No philistine, Thorstein Veblen thought humankind's innate impulse to imbue experience with aesthetic unity advanced all knowledge, and that the most beautiful objects, ideas, and actions met a standard of communal benefit reflecting humanity's naturally selected sociability. Though German idealism was an early influence, it clashed with Veblen's historicist critique of Western institutions, and it was William James's psychology that refined his ideas into a coherent aesthetics with ethical and political applications, by clarifying how instinct, habit, and environment could interact (...)
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  45. Michael Krausz (ed.) (2010). Relativism: A Contemporary Anthology. Columbia University Press.score: 43.0
    The thirty-three essays in <I>Relativism: A Contemporary Anthology</I> grapple with one of the most intriguing, enduring, and far-reaching philosophical problems of our age. Relativism comes in many varieties. It is often defined as the belief that truth, goodness, or beauty is relative to some context or reference frame, and that no absolute standards can adjudicate between competing reference frames. Michael Krausz's anthology captures the significance and range of relativistic doctrines, rehearsing their virtues and vices and reflecting on a spectrum of (...)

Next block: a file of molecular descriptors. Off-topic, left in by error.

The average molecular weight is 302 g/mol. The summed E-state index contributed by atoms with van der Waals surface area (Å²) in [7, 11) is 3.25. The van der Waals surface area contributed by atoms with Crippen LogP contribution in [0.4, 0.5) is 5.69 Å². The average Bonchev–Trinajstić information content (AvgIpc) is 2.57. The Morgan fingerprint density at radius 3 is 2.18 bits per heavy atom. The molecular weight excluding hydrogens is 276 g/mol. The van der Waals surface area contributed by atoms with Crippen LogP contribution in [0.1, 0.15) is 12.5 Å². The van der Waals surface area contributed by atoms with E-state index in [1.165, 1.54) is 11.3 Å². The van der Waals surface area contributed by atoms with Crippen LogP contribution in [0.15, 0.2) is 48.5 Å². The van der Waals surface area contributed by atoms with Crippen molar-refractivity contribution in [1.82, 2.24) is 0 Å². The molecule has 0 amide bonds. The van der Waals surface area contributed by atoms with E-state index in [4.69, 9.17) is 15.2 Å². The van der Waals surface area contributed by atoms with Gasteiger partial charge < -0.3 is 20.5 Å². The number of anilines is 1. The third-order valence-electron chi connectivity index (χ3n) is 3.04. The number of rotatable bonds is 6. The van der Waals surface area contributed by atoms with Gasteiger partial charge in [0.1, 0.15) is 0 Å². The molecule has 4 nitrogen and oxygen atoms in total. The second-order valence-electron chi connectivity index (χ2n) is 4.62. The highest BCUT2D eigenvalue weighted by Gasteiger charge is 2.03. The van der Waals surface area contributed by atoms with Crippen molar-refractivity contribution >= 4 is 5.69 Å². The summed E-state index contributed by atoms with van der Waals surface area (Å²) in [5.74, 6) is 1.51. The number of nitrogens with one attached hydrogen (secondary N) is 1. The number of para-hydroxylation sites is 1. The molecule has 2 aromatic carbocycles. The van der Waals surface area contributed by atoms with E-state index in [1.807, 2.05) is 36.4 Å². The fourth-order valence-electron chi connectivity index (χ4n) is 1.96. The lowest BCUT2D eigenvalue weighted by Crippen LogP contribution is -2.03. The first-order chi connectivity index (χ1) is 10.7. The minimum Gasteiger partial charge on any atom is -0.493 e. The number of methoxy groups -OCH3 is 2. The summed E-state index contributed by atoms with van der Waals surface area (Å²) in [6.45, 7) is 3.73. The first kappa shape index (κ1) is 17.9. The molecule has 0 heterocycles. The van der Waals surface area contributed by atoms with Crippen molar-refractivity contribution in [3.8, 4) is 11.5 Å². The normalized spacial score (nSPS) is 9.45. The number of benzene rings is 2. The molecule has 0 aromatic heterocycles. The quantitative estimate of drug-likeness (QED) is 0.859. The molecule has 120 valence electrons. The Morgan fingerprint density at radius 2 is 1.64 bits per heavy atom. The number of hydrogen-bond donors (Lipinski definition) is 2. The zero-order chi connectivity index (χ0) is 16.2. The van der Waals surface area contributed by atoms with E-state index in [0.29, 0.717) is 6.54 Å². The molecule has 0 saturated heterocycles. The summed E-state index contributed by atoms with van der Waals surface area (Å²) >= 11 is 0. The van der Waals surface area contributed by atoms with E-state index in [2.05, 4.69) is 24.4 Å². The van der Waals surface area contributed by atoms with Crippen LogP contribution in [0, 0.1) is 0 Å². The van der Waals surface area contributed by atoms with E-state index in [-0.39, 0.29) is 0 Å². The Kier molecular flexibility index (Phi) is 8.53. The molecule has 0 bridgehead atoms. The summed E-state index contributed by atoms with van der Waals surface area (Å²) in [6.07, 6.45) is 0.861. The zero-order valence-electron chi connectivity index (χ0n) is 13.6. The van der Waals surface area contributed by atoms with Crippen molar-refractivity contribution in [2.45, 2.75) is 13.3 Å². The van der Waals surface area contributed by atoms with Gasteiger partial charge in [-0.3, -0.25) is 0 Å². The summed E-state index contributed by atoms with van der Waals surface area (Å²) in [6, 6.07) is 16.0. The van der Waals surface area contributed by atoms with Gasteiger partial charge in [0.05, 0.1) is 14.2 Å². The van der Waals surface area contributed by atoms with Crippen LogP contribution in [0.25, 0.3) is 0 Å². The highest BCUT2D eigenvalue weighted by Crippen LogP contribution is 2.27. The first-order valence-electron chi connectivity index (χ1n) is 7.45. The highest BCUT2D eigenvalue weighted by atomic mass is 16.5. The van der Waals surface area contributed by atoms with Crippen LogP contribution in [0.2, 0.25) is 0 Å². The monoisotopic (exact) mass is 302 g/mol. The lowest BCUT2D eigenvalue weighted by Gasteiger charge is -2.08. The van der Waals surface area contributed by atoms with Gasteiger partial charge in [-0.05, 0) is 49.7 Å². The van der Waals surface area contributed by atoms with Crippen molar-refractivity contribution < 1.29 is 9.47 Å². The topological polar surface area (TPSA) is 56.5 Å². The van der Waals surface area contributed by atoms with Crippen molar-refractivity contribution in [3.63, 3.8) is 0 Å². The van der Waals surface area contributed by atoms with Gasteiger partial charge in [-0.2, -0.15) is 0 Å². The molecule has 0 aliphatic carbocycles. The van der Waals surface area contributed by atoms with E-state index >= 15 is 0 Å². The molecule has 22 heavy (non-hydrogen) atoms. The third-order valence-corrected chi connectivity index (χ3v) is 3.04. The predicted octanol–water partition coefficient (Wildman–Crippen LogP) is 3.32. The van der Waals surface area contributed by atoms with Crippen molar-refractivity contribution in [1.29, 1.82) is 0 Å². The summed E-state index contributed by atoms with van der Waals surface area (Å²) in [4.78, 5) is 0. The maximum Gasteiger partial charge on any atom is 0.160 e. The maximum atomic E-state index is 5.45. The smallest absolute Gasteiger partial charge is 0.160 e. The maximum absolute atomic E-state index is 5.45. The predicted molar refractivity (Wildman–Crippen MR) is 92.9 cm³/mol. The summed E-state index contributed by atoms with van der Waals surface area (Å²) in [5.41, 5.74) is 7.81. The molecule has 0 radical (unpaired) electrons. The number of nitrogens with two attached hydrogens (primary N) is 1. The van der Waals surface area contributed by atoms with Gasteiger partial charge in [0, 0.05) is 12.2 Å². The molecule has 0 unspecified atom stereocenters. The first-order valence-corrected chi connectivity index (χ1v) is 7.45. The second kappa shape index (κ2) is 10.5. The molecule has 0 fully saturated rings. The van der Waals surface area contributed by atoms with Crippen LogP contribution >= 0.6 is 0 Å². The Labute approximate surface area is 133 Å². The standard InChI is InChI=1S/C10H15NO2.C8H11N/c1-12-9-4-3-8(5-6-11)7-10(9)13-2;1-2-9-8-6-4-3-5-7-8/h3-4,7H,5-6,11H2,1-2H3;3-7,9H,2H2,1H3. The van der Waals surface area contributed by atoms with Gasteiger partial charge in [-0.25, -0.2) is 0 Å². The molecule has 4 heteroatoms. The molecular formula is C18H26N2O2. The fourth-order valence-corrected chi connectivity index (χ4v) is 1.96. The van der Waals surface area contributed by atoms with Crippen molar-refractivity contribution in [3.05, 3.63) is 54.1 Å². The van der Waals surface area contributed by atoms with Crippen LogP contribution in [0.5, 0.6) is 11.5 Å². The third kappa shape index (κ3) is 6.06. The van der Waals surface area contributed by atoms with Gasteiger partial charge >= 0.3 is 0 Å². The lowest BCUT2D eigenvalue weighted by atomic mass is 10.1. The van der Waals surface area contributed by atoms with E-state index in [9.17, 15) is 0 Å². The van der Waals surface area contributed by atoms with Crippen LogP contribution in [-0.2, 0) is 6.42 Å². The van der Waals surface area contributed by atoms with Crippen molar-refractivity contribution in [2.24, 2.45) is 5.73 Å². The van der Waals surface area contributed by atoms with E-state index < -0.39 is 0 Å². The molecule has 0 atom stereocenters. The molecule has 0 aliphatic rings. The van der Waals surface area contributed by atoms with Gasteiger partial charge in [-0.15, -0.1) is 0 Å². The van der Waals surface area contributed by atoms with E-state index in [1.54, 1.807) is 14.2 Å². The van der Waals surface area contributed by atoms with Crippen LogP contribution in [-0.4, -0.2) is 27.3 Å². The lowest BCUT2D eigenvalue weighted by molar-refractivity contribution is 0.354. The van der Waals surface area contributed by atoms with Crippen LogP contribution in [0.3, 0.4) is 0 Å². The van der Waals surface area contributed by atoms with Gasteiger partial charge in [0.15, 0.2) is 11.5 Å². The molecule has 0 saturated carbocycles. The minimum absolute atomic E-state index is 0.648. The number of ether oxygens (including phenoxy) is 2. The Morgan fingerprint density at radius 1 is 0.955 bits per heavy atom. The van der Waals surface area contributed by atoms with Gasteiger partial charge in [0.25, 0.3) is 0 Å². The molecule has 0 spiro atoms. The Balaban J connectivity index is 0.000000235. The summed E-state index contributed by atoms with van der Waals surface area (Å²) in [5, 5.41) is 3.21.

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  46. Graham Harman (2011). Meillassoux's Virtual Future. Continent 1 (2):78-91.score: 43.0
    continent. 1.2 (2011): 78-91. This article consists of three parts. First, I will review the major themes of Quentin Meillassoux’s After Finitude . Since some of my readers will have read this book and others not, I will try to strike a balance between clear summary and fresh critique. Second, I discuss an unpublished book by Meillassoux unfamiliar to all readers of this article, except those scant few that may have gone digging in the microfilm archives of the École normale (...)
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  47. Adriaan Theodoor Peperzak (2006). Thinking: From Solitude to Dialogue and Contemplation. Fordham University Press.score: 43.0